Under tank heater?

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Remsy
Posts: 6
Joined: Fri Jul 31, 2020 10:50 pm
Location: Sacramento

Under tank heater?

Post by Remsy » Wed Aug 05, 2020 12:21 am

I'm moving from a 10 gallon tank to a 20 gallon long and have some questions I hope some of you can answer. I want to put a background on the new tank because I didn't have one on my old one. How do you put a background on AND have a under tank heater? I noticed that some put the under tank heater on the left or right side of the tank walls instead of the back, but would that keep the temperature up and the crabs warm? Any under tank heater bran recommendations fora 20 gallon long? Could I put the background on the back of the tank and then put the under tank heater on top of the background, or would that mess up adhesive and cause a mess? Is there a way to take off the 10-20 gallon heater I have on the 10 gallon and reuse it on the 20 gallon long? I understand the adhesive might not stick again so is there some type of adhesive spray that withstands heat that I could spray on it to make it sticky again? Also does an enclosed 10 gallon create more humidity than a 20 gallon long because there is less space? My humidity in the 10 gallon was always in the 80-90s, hoping that the 20 gallon long brings it down a little. Sorry to seem overwhelming!

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MudCrabDude
Posts: 15
Joined: Fri Jul 24, 2020 1:16 am
Location: So Cal

Re: Under tank heater?

Post by MudCrabDude » Wed Aug 05, 2020 2:12 am

With regards to your question about putting the heating pad on the sides as opposed to underneath, as far as I am concerned, it does keep the temperature warm for the crabs. I have a side mounted heat pad and served me well for the past 8 or so years keeping my two purple pinchers successfully. The side pads are placed about 3 inches or so above the substrate line, and far away from any possible contact from any ornaments or climbing areas to keep the crabs from touching the heated glass areas.

The reason that I don't personally recommend placing heating pads underneath is that you will risk literally cooking a molting/sleeping hermit. This happened to me once when I unearthed a dead (apparently cooked) hermit about ten years or so ago (I posted this story a long time ago - probably deleted now, but a really old HCA post). Since then, I have used side mounted or top mounted heating for the tanks. I think the same applies to pet herps (lizards, snakes, or tortoises) as well to avoid burnt bellies, I believe.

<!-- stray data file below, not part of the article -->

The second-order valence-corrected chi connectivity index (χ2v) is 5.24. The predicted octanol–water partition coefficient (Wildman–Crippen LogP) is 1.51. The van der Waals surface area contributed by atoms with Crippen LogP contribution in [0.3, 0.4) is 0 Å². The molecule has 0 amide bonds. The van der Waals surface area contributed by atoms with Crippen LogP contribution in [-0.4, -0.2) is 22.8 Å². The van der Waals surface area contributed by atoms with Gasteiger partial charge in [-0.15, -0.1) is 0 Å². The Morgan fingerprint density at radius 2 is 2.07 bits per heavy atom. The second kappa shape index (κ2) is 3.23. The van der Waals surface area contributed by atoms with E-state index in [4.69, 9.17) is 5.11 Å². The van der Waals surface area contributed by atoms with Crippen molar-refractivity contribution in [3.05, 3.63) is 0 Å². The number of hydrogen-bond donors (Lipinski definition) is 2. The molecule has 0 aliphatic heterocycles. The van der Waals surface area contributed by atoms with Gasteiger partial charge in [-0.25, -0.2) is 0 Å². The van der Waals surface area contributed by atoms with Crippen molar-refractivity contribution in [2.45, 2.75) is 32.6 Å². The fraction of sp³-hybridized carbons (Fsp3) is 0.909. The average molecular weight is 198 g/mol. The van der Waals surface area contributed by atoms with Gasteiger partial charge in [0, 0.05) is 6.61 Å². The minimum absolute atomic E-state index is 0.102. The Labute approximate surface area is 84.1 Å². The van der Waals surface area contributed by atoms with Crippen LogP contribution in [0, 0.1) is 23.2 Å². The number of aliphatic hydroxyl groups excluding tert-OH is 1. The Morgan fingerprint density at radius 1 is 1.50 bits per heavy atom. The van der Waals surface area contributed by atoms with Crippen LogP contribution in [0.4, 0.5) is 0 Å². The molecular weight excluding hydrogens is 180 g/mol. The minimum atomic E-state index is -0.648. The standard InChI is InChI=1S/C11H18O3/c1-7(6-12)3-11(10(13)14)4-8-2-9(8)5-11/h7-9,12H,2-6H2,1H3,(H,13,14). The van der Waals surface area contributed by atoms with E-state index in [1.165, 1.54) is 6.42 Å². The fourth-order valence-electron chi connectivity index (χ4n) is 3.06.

Ideally, heating should be from the top mounted source (ex. ceramic heat emitter or heat bulb) and that the hermit crabs will not be able to climb to get to them or come in contact with them perhaps via a screen or just keeping any climbing ornaments far below from the top mounted heat source. The substrate is essentially unheated (you know, kinda like a hot day in the beach, when you bury your feet in sand to cool off a bit - that's one way of land hermits cool off to avoid the heat of the tropical noontime sun, buried in substrate).

Once I got a used 20 gallon tank with a under tank heat pad permanently stuck underneath it that I couldn't remove without, I thought, breaking the bottom glass, so instead of removing or using it, I just made sure that the power cable was rolled up, unused, and inaccessible (in hindsight, maybe I could have cut the power cord so I didn't accidentally plug it in) and bought a brand-new non-adhesive heat pad that I mounted to the side to be used as the new heating element.

I don't know about reusing a pad that was self-adhesive. I have no advice to give about reusing self-adhesive pads with regards to using adhesive sprays. sorry. But I just wanted to let you know that you can heat a tank with side mounted pads.
Off and on land hermit crab keeper since 1985. Currently with two Coenobita clypeatus: "Young Nastyman!" (since November 10, 2011) and "Lobster Festival" (since June 11, 2012) kept solo, each in their own tanks.

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